On the other side of the spectrum, you can put a ton of thought into specific color selections. Color theory is as deep as global culture. For example, the color yellow has cultural associations to Hindus as a sacred color, but in Greece it’s the color of sadness, and in France it’s the color of jealousy. In America, green can be a color for money, for jealousy, for springtime, or for the winter holidays. There are whole websites dedicated to listing elements of color theory, and they vary depending on the culture and location of your target audience.
So, you can pick a color based on what stands out on your site, or you can pick a color based on what emotions you want to express to the people who visit your site. Then you test. Change your colors, go against your intuition, and see what colors attract the most traffic and the most conversions. Color is at least the easiest to optimize. All you’re doing is changing a hex value or two.
The button text for your call to action is possibly the most covered topic in all of marketing. There is so much hatred for the cliché “click here” button you’re liable to give someone an aneurism if you use it.
As many rules as there are for what not to do, there are an infinite number of ideas of what to do. Neil Patel on his blog uses “get more customers” as a CTA button, so let’s take a look at that. The button in the headline doesn’t have a lot of surrounding context, so it’s generic and meant to stand on its own. It tells you what you can get out of it – more customers – and doesn’t make mention of what specifically you’re getting or what the cost of that will be. Those are elements of information that might turn you off, so they’re left to the landing page behind the CTA.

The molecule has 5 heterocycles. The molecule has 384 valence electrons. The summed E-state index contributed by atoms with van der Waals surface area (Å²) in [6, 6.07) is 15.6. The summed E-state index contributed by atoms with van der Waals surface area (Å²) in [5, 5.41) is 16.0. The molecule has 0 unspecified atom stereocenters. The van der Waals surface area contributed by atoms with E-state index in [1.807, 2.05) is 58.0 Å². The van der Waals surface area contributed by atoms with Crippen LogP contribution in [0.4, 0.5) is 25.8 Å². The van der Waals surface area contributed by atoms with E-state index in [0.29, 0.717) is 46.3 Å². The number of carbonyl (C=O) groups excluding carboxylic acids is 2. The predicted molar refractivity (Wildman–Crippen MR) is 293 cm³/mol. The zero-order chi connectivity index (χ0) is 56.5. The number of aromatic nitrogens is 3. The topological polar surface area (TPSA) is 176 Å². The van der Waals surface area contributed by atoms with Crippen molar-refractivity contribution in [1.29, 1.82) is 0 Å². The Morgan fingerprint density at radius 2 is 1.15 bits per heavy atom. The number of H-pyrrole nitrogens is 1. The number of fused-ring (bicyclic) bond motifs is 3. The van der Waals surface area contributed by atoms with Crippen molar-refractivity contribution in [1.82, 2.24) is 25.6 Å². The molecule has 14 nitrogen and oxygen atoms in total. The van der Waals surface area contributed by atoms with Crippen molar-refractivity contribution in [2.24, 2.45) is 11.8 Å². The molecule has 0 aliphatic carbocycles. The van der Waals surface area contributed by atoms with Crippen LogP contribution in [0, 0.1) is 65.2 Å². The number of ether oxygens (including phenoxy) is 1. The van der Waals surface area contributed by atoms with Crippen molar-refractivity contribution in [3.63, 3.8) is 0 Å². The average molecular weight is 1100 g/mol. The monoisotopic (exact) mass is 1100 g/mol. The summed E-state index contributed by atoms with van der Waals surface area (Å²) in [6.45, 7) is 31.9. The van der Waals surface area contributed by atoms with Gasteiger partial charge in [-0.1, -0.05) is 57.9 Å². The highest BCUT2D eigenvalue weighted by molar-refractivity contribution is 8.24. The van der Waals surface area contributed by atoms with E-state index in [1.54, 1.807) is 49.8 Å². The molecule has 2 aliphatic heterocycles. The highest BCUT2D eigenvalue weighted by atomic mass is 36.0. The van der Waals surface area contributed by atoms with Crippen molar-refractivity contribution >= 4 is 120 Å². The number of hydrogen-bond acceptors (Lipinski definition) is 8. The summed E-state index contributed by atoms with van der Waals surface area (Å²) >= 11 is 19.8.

Your call to action should focus on what the user gets. “Start my free trial” is a way of showing the user they get a free trial of your service out of clicking the button. For some services, a more specific CTA can be more beneficial, like Crazy Egg using “Show me my heatmap.” It doesn’t indicate free, but it tells you that you’re going to get a heatmap out of it, and since you’re already browsing Crazy Egg, you probably already have an idea of how valuable that can be.
You should also avoid generic phrases. The “click here” and “join now” calls are so basic that most people barely even acknowledge them. They have no value proposition, they have no draw, and they rely on context to give the reader an idea of what they’re getting. The trouble is, the point of a CTA button is to be the center of attention, to get that attention first and foremost. If the user doesn’t click it then, the chances of them clicking it later once they’ve read around drop.
Of course, for every rule there is the exception. Hubspot uses “get started” in their top bar navigation, even though it’s a generic CTA and there’s no real context to the CTA on any individual page. That’s because every element of their entire site is pointed in one direction, which is teaching you what Hubspot does and what the benefits are. The “get started” CTA is at the top of every page, and is thus always there for whenever you decide you want to click it.
Location will vary depending on the purpose of the call to action.
Different locations have different pros and cons.
Position, then, is largely determined by purpose, but you can also test the same CTA in different positions to see which purpose is best for your offer. Remember, testing is the name of the game, with each and every aspect of putting together a CTA.